Newsletters
News & Information for Technology Purchasers NewsFactor Sites:       NewsFactor.com     Enterprise Security Today     CRM Daily     Business Report     Sci-Tech Today  
   
Home Enterprise I.T. Cloud Computing Applications Hardware More Topics...
Hardware
Tame your scariest paperwork. Find Out How
Average Rating:
Rate this article:  
AMD Challenges Intel
AMD Challenges Intel's Atom Chips with Opteron X-Series

By Jennifer LeClaire
May 30, 2013 1:45PM

    Bookmark and Share
AMD's Opteron X-Series server processors "should elicit interest among vendors considering or developing micro-server solutions that leverage either AMD's new chips, its SeaMicro solutions, or both," said analyst Charles King. "AMD is effectively throwing down the gauntlet to Intel, which restricts larger core count and memory support to its Xeon processors."
 



AMD is positioning its new family of low-power server processors as better than Intel's Atom. The company just introduced its Opteron X-series optimized for scale-out server architectures.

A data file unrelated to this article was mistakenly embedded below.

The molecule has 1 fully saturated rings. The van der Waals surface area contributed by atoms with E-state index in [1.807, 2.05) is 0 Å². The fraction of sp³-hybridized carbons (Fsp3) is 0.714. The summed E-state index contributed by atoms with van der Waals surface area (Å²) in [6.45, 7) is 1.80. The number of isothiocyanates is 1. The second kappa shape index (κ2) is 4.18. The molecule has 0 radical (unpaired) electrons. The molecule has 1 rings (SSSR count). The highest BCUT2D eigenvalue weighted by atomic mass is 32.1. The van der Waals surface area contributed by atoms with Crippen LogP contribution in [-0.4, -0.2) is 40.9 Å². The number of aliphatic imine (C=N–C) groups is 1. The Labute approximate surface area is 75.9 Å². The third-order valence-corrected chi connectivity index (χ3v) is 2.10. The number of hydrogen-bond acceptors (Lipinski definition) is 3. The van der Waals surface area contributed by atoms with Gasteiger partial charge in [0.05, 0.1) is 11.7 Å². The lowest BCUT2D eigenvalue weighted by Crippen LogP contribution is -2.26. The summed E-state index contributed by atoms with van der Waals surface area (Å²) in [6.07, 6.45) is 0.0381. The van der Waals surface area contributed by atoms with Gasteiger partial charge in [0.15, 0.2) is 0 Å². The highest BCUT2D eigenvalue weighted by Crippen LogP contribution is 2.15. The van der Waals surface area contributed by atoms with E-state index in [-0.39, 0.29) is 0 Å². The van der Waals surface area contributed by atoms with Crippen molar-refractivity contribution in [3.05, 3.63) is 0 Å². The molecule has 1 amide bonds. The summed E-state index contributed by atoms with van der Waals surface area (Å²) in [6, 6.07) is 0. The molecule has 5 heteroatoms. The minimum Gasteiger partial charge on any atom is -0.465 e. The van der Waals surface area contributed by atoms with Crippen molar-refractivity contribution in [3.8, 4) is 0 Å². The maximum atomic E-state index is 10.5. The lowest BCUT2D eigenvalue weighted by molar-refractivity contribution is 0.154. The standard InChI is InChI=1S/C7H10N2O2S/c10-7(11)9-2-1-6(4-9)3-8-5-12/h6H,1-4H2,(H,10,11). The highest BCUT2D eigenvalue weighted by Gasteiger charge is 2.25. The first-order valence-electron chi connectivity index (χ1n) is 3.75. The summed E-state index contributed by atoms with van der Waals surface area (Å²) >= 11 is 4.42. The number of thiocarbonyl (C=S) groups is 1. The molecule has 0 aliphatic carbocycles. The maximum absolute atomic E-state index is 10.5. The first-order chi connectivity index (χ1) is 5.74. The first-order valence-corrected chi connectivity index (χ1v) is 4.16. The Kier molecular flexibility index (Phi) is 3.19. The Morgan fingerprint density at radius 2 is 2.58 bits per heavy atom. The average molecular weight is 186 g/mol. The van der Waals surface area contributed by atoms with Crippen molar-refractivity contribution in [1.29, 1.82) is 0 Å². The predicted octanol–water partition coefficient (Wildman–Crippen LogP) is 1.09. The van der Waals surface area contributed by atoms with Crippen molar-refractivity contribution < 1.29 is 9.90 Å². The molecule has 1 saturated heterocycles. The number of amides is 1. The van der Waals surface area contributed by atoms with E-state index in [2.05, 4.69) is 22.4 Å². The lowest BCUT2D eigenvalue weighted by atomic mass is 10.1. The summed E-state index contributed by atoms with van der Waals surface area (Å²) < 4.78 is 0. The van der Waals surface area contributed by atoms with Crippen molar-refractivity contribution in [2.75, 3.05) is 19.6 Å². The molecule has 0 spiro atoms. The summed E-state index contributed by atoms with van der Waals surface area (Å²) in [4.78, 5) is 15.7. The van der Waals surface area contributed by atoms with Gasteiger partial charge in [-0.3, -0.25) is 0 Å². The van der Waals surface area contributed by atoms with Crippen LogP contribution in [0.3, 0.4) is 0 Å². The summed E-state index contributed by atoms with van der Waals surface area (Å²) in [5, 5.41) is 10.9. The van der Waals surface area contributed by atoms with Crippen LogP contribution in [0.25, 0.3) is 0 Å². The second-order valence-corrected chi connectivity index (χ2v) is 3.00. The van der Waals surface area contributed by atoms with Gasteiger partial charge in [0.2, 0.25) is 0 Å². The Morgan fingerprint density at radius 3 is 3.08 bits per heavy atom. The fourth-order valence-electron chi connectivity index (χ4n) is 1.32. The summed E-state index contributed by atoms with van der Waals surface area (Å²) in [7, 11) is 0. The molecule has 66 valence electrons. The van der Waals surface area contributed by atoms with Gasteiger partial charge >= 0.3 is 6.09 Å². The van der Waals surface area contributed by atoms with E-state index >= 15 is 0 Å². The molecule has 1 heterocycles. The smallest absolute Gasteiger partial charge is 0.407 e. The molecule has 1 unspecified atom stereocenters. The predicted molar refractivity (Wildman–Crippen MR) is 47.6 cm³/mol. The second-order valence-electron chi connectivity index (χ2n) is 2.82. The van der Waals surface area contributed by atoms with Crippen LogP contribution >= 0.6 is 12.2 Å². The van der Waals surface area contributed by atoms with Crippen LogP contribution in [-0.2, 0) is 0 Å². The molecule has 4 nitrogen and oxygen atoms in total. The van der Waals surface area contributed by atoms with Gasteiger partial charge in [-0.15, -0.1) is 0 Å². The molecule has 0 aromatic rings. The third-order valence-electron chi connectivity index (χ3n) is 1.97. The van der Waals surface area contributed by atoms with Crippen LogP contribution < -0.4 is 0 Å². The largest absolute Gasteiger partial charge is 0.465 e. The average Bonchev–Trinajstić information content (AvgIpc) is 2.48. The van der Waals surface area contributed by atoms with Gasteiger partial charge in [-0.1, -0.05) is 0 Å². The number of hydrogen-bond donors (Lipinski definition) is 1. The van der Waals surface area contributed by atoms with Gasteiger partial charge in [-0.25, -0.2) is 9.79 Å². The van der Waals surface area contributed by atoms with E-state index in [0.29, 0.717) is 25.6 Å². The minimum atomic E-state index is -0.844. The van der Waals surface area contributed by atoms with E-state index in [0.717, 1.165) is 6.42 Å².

AMD is billing its Opteron X-Series processors, formerly known as "Kyoto," as the highest-density, most power-efficient small-core x86 processors ever built.

AMD said the new X1150 and X2150 processors beat the top performing Intel Atom processor on key performance benchmarks, including single thread and throughput performance with superior power efficiency, twice the cores and an L2 cache with a more advanced pipeline architecture, higher integration and support for up to 32 GB of DRAM -- four times more than the Intel Atom processor.

"The data center is at an inflection point and requires a high number of cores in a dense form factor with integrated graphics, massive amounts of DRAM and unprecedented power efficiency to keep up with the pace of innovation of Internet services," said Andrew Feldman, corporate vice president and general manager of the Server Business Unit at AMD. He said the "Opteron X-Series processors challenge the status quo."

The Real Deal?

Intel could not immediately be reached for comment. But we asked Charles King, principal analyst at Pund-IT, about the new processors. He told us the X-Series chips appear to deliver the goods.

"These offerings should elicit interest among vendors considering or developing micro-server solutions that leverage either AMD's new chips, its SeaMicro solutions, or both. AMD is effectively throwing down the gauntlet to Intel, which restricts larger core count and memory support to its Xeon processors," King said.